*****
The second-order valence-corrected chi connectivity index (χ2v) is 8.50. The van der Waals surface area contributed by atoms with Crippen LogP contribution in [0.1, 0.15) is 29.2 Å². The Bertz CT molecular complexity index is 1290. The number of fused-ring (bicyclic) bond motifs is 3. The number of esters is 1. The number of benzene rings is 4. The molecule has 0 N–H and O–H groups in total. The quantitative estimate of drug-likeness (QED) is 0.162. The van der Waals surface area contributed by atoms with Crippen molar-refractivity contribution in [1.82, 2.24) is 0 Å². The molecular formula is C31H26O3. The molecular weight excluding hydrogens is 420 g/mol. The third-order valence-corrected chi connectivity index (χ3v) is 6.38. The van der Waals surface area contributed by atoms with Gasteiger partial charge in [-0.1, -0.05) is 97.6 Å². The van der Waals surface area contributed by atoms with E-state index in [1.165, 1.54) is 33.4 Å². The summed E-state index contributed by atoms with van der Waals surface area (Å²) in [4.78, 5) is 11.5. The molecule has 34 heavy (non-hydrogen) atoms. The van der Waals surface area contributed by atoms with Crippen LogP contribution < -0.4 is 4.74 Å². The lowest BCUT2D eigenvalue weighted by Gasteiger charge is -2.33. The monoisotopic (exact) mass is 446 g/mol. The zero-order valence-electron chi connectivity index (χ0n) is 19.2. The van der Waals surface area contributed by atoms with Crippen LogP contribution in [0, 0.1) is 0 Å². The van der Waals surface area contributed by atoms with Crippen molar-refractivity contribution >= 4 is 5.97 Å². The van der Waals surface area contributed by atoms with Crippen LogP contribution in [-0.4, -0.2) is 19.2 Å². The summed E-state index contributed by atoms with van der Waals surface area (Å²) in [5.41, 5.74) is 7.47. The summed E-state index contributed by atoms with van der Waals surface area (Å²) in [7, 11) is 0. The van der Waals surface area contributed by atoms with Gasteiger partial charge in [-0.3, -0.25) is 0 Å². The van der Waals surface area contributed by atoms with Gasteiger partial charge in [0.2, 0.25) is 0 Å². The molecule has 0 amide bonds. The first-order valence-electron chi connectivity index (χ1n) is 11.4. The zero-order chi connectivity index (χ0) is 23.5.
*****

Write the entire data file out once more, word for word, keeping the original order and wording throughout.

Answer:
The second-order valence-corrected chi connectivity index (χ2v) is 8.50. The van der Waals surface area contributed by atoms with Crippen LogP contribution in [0.1, 0.15) is 29.2 Å². The Bertz CT molecular complexity index is 1290. The number of fused-ring (bicyclic) bond motifs is 3. The number of esters is 1. The number of benzene rings is 4. The molecule has 0 N–H and O–H groups in total. The quantitative estimate of drug-likeness (QED) is 0.162. The van der Waals surface area contributed by atoms with Crippen molar-refractivity contribution in [1.82, 2.24) is 0 Å². The molecular formula is C31H26O3. The molecular weight excluding hydrogens is 420 g/mol. The third-order valence-corrected chi connectivity index (χ3v) is 6.38. The van der Waals surface area contributed by atoms with Gasteiger partial charge in [-0.1, -0.05) is 97.6 Å². The van der Waals surface area contributed by atoms with E-state index in [1.165, 1.54) is 33.4 Å². The summed E-state index contributed by atoms with van der Waals surface area (Å²) in [4.78, 5) is 11.5. The molecule has 34 heavy (non-hydrogen) atoms. The van der Waals surface area contributed by atoms with Crippen LogP contribution < -0.4 is 4.74 Å². The lowest BCUT2D eigenvalue weighted by Gasteiger charge is -2.33. The monoisotopic (exact) mass is 446 g/mol. The zero-order valence-electron chi connectivity index (χ0n) is 19.2. The van der Waals surface area contributed by atoms with Crippen LogP contribution in [0, 0.1) is 0 Å². The van der Waals surface area contributed by atoms with Crippen molar-refractivity contribution >= 4 is 5.97 Å². The van der Waals surface area contributed by atoms with Crippen LogP contribution in [-0.4, -0.2) is 19.2 Å². The summed E-state index contributed by atoms with van der Waals surface area (Å²) in [5.41, 5.74) is 7.47. The summed E-state index contributed by atoms with van der Waals surface area (Å²) in [7, 11) is 0. The van der Waals surface area contributed by atoms with Gasteiger partial charge in [-0.3, -0.25) is 0 Å². The van der Waals surface area contributed by atoms with Gasteiger partial charge in [0.2, 0.25) is 0 Å². The molecule has 0 amide bonds. The first-order valence-electron chi connectivity index (χ1n) is 11.4. The zero-order chi connectivity index (χ0) is 23.5.